The book might not have been the most entrepreneurially sensible thing to write in 2023, but I do believe it was the most important work I did in 2023, at least for myself, if not for my audience.

Deciding not be an “AI” pundit

Soon after publishing The Intelligence Illusion I had the misfortune of being quoted in the New York Times.

My parents would be very annoyed to see me characterise the experience as a “misfortune”.

  1. “It’s the New York Times!”
  2. “It sells copies of your book!”

But it also misrepresented just how critical I am of the AI Bubble, how much the cult-like behaviour that seems to be driving it worries me, and it misrepresented the existing discourse surrounding the potential harms caused by generative models, largely because it seemed to avoid quoting the many women and People of Colour who are leading said discourse and have the greatest expertise.

It also made me realise that I had a choice to make:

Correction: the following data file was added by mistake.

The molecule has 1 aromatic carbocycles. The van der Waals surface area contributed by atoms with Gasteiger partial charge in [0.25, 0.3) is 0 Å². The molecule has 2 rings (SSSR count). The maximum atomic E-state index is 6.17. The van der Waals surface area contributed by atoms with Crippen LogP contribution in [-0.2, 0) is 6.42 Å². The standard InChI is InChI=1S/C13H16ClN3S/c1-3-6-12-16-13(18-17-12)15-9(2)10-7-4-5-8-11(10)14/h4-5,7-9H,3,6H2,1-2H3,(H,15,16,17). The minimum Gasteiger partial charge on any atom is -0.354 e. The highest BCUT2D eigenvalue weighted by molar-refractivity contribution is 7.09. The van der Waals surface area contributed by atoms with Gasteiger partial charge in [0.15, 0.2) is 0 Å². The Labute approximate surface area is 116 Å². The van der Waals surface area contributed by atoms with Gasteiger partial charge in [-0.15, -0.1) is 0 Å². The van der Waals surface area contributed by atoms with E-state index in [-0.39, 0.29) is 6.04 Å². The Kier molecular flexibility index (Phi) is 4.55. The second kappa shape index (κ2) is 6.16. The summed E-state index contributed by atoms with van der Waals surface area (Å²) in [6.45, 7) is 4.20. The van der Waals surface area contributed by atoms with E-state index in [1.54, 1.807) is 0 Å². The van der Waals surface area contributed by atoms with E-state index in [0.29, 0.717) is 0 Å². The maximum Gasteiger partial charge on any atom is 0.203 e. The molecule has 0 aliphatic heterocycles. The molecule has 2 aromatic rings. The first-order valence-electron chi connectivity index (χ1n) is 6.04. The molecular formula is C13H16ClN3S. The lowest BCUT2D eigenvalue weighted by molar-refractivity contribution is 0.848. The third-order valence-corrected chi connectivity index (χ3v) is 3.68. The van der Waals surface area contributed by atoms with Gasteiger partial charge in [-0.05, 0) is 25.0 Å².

1. Stick to my existing “game”. I am a writer and web developer focused on writing and software development.
  2. Change the “game”. Become a pundit who mints quotes and opinion columns on demand, appears wherever and whenever all in order to sell a book. Maybe write a quick follow-up book and switch to being all “AI” all the time.

Changing the game would require choosing an intellectual stance.

  • Orthodoxy: “this tech is the next big thing, but we need to use it responsibly.”
  • Heterodoxy: “this tech is inherently flawed, doesn’t really work, and is made by people we should not trust.”

(If you’re outside the AI Bubble, those two stances would be swapped. Among illustrators “AI is garbage made by garbage people” is the orthodox opinion.)